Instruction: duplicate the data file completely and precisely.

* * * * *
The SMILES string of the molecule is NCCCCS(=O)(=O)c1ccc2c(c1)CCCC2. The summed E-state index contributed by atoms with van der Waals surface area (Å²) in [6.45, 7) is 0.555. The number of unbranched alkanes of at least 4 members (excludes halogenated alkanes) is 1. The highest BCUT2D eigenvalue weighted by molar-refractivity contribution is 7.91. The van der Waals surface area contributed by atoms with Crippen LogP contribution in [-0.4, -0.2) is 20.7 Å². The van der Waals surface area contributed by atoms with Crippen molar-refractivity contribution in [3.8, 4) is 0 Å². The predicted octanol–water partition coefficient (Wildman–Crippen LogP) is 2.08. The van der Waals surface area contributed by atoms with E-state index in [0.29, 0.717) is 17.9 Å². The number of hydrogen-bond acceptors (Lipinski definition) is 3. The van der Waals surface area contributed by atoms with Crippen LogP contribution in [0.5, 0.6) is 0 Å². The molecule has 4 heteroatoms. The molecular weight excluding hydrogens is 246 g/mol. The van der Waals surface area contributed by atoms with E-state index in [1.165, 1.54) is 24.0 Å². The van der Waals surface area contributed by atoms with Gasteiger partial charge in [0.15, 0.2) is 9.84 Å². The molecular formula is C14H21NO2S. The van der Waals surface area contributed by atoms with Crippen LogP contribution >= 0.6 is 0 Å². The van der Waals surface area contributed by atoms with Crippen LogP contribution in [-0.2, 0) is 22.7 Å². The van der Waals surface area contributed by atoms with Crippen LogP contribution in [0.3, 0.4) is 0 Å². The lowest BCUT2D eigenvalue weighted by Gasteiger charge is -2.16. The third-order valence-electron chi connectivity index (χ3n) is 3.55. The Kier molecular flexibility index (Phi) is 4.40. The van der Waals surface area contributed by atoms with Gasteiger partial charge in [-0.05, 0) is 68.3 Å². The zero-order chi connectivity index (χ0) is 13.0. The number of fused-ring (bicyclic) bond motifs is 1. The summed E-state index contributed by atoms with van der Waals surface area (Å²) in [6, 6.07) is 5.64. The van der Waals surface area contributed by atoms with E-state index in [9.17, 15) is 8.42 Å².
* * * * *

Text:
The SMILES string of the molecule is NCCCCS(=O)(=O)c1ccc2c(c1)CCCC2. The summed E-state index contributed by atoms with van der Waals surface area (Å²) in [6.45, 7) is 0.555. The number of unbranched alkanes of at least 4 members (excludes halogenated alkanes) is 1. The highest BCUT2D eigenvalue weighted by molar-refractivity contribution is 7.91. The van der Waals surface area contributed by atoms with Crippen LogP contribution in [-0.4, -0.2) is 20.7 Å². The van der Waals surface area contributed by atoms with Crippen molar-refractivity contribution in [3.8, 4) is 0 Å². The predicted octanol–water partition coefficient (Wildman–Crippen LogP) is 2.08. The van der Waals surface area contributed by atoms with E-state index in [0.29, 0.717) is 17.9 Å². The number of hydrogen-bond acceptors (Lipinski definition) is 3. The van der Waals surface area contributed by atoms with Crippen LogP contribution in [0.5, 0.6) is 0 Å². The molecule has 4 heteroatoms. The molecular weight excluding hydrogens is 246 g/mol. The van der Waals surface area contributed by atoms with E-state index in [1.165, 1.54) is 24.0 Å². The van der Waals surface area contributed by atoms with Gasteiger partial charge in [0.15, 0.2) is 9.84 Å². The molecular formula is C14H21NO2S. The van der Waals surface area contributed by atoms with Crippen LogP contribution >= 0.6 is 0 Å². The van der Waals surface area contributed by atoms with Crippen LogP contribution in [-0.2, 0) is 22.7 Å². The van der Waals surface area contributed by atoms with Crippen LogP contribution in [0.3, 0.4) is 0 Å². The lowest BCUT2D eigenvalue weighted by Gasteiger charge is -2.16. The third-order valence-electron chi connectivity index (χ3n) is 3.55. The Kier molecular flexibility index (Phi) is 4.40. The van der Waals surface area contributed by atoms with Gasteiger partial charge in [-0.05, 0) is 68.3 Å². The zero-order chi connectivity index (χ0) is 13.0. The number of fused-ring (bicyclic) bond motifs is 1. The summed E-state index contributed by atoms with van der Waals surface area (Å²) in [6, 6.07) is 5.64. The van der Waals surface area contributed by atoms with E-state index in [9.17, 15) is 8.42 Å².